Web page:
The Glorious Twelfth: A Brief History
The 12thAugust is a sacred date, dubbed by some the ‘New Year’s Day of hunting’, as it marks the start of the 121-day grouse shooting season – commonly known as the ‘Glorious Twelfth’. But how did it all begin?
The early beginnings – 1773
The shooting law to put restrictions on when you could and couldn’t shoot game appeared way back in the Game Act of 1773 – “An Act to explain – the preservation of the moor or hill game”.
Enacted on the 24th June, the Act stated that no-one would be allowed to hunt or even buy “black-game” or “grouse, commonly called red-game, between the tenth day of December and the twelfth day of August.” In that instant, the 12th August became the first day of the season.
Licenses change the game – 1831
Moving on to 1831, and another Game Act was introduced to clarify the law surrounding game hunting and it was the introduction of licenses, a practice that still exists today.
“Before any person takes, kills or pursues or aids or assists in any manner in so doing, or who uses any dog, net, gun or other engine for the purpose of taking, pursuing or killing any game, woodcock, snipe or any deer must take out a licence to kill game.”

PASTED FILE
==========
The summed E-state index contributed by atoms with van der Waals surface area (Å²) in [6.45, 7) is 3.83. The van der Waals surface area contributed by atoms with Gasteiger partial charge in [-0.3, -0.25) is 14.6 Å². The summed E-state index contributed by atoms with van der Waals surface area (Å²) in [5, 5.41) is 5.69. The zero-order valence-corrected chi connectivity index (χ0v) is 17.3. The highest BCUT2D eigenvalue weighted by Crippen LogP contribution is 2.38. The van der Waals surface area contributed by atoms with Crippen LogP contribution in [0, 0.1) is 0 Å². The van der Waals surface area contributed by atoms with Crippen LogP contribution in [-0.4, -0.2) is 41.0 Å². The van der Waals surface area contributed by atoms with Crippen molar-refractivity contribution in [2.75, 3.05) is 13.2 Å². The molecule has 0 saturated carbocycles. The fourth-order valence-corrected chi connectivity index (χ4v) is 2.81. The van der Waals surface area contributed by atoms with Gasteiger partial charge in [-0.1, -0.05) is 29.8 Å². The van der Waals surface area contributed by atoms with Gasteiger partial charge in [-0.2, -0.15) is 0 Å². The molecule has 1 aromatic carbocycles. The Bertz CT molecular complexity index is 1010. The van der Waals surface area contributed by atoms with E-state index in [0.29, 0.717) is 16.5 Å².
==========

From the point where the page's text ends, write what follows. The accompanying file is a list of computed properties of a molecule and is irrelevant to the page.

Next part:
The concept of licenses was an important moment for the sport. Not only did it mark the end of ‘Royal Forests’ – the monarch’s protected hunting grounds that had been around since the 11th Century – but it was an indication of how popular game shooting had become.
The sport grows in popularity – 1853
The biggest surge in popularity for grouse shooting came in the 1850’s during the Victorian era. The introduction of widespread railway networks across the UK suddenly allowed more people than ever to reach the moors.
Teamed with the advancement of ‘breech-loaded’ shotguns, which allowed easier and faster re-loading. As a result, the bags from a day’s shooting in those days were enormous.
The impact of rationing – 1940’s/50s
With food supplies being cut off by Germany, Britain’s food imports dropped from 55 million tons to 12 barely a month into the war and rationing took hold.
As a result, game shooting quickly went from being an aristocratic preserve, to a necessary countryside pursuit. There are examples of farmers and landowners with large areas of land, who would invite their employees to shoot. The owners got free pest control and the employees kept the meat.
These days, the Glorious Twelfth becomes more ‘glorious’ with every passing season – Scotland in particular generates around £30 million a year from shooting tourism, the UK overall around £150 million.